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Home Business & Finance Verizon spent $53 billion on radio airwaves. This is how they'll boost...

Verizon spent $53 billion on radio airwaves. This is how they’ll boost its 5G network

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Summary (IA Generated)

Angela Lang/CNET Verizon went big in the recent FCC spectrum auction for midband wireless spectrum and now it’s starting to reveal when and how it will put that purchase to use.

While much of the new spectrum will take time to become available, Verizon says it will start deploying this midband 5G in 46 markets later this year, covering 100 million people over the next 12 months.

While Verizon makes its slower nationwide 5G available on all of its plans, it requires a ‘premium’ unlimited plan to tap into its fastest millimeter-wave 5G.

This requirement will expand to C-band, with Verizon revealing that only those with premium unlimited plans will be able to tap into this connection.

Verizon has new Home Internet products, including Gateways for connecting to the service and a new Smart Display.

By the end of 2021, Verizon expects to cover 15 million people with either 4G LTE or 5G home internet service, with that number growing to 30 million by the end of 2023 and 50 million by the end of 2025.

Verizon already offers millimeter-wave-based 5G home internet, what it calls 5G Home, in 18 markets with peak download speeds of 1Gbps.

The 5G Home product will expand to include C-band 5G support as it becomes available later this year.

Verizon’s 4G LTE Home Internet service offers download speeds between 25 and 50Mbps for $40 per month for Verizon wireless customers ($60 per month for those who don’t have a Verizon cell phone plan).

Like T-Mobile, which is working on its own 5G home internet offering, Verizon plans to expand its 5G internet product to businesses.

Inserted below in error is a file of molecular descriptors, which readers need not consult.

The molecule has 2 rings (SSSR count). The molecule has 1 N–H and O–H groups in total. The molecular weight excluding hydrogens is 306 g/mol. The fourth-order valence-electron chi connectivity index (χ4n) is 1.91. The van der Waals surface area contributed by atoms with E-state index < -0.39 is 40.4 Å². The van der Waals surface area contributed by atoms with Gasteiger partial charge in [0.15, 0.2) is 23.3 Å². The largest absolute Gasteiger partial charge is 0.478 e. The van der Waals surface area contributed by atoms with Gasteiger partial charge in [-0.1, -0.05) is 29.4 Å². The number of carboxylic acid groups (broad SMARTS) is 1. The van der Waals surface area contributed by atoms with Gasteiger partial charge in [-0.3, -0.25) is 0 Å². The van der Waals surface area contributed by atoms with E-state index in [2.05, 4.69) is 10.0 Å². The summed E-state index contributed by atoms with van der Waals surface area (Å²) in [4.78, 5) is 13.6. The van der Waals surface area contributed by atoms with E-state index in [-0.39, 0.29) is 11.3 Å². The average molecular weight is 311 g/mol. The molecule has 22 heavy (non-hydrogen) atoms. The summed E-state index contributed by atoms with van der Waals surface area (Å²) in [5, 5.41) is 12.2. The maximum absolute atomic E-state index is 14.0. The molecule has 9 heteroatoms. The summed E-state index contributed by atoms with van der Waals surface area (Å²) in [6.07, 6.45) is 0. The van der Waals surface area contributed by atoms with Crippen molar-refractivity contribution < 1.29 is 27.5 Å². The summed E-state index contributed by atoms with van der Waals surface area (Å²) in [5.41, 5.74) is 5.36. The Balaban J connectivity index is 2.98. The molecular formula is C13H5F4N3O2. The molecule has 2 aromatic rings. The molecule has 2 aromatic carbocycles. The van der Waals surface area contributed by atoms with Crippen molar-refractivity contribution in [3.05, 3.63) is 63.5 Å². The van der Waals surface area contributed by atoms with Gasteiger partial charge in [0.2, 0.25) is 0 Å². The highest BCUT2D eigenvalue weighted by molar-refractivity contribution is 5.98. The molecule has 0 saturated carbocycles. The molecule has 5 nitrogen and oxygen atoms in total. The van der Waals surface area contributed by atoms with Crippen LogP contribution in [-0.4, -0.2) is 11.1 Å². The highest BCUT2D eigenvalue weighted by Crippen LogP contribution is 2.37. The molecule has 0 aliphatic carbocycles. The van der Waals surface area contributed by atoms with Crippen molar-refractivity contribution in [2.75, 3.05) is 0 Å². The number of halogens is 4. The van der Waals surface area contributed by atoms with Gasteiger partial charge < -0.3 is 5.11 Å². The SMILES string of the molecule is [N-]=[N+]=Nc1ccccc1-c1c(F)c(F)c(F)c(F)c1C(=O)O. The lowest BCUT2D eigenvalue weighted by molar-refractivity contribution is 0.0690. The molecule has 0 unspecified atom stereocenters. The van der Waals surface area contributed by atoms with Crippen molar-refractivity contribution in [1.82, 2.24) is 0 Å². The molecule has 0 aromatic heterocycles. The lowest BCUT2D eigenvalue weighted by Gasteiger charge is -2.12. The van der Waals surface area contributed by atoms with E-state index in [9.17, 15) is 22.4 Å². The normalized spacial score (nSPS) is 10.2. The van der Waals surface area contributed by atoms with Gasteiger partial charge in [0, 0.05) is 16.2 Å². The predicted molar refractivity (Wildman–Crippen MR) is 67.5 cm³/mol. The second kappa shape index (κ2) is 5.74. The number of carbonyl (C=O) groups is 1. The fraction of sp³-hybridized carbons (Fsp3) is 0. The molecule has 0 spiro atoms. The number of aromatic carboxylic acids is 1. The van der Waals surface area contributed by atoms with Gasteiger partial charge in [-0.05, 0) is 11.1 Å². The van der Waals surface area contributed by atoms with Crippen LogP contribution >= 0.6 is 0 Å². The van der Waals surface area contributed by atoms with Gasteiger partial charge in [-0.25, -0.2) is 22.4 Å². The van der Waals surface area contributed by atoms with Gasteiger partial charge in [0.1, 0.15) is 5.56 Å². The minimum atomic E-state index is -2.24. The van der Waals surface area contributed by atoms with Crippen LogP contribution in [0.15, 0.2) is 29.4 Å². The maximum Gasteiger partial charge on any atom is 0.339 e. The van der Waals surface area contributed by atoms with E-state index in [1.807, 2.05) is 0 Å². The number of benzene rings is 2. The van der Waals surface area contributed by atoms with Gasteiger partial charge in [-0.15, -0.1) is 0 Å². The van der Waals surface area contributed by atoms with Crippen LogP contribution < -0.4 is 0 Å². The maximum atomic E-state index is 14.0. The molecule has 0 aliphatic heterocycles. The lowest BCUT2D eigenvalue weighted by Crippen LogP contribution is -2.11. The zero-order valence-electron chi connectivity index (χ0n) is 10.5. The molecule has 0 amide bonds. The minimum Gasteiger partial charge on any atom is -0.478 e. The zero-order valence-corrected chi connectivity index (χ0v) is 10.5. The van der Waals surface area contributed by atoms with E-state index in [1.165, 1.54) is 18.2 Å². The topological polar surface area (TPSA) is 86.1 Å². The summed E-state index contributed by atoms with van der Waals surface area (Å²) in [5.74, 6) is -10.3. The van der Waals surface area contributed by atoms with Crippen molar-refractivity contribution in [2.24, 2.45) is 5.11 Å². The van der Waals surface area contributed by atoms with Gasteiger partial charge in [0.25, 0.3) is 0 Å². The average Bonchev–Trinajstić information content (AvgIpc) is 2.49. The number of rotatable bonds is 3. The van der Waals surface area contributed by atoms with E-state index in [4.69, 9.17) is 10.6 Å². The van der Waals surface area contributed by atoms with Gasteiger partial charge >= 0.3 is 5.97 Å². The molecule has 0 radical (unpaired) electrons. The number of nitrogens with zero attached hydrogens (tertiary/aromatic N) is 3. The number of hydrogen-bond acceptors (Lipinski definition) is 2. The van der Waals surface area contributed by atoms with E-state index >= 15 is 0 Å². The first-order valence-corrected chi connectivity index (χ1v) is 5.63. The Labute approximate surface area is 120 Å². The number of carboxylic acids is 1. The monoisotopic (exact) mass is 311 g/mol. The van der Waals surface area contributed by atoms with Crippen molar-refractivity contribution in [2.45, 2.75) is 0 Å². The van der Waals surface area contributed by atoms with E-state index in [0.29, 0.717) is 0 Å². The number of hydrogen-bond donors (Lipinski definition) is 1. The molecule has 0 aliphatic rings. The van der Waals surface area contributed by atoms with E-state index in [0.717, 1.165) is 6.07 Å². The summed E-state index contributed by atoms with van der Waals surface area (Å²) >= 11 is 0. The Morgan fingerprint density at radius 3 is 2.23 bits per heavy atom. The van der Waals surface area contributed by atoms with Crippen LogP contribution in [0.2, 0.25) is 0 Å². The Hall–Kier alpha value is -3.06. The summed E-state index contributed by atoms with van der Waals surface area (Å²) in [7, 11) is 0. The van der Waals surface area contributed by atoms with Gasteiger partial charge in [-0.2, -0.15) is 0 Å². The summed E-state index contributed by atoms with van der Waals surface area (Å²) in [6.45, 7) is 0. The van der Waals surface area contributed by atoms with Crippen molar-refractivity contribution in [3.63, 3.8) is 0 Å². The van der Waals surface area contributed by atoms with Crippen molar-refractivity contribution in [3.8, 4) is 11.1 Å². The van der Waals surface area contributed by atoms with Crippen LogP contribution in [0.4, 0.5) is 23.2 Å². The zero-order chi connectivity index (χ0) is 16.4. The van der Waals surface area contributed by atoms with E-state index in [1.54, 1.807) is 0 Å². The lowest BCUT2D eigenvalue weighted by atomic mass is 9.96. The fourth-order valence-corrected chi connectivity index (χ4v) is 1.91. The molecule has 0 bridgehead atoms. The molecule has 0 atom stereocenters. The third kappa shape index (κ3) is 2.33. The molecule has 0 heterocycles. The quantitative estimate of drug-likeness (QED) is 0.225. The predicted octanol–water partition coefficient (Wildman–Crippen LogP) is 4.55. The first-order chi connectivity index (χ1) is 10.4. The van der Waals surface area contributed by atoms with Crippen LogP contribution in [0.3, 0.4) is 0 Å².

T-Mobile recently announced a new Home Office Internet designed for enterprises, with Verizon countering Wednesday night by revealing an expansion for its 5G Business Internet in 2021.

Whereas the carrier boasts of fast speeds on its millimeter-wave network, that 5G service is only generally available outdoors in parts of certain cities.

While it may take some time before it appears, the new C-band should allow Verizon to begin to counter T-Mobile when it comes to 5G network performance.

T-Mobile, which has a built a strong lead when it comes to US 5G deployment, has been touting its improved 5G service with a low-band network that covers more people than Verizon’s nationwide offering and an already deployed midband network that it says offers can provide average download speeds of 300Mbps, with peaks of 1Gbps.

Thanks to its purchase of Sprint last year, T-Mobile has already begun broadly deploying midband 5G, revealing on Wednesday that it already covers 125 million people, while reaffirming that it plans to reach 200 million people by the end of 2021.


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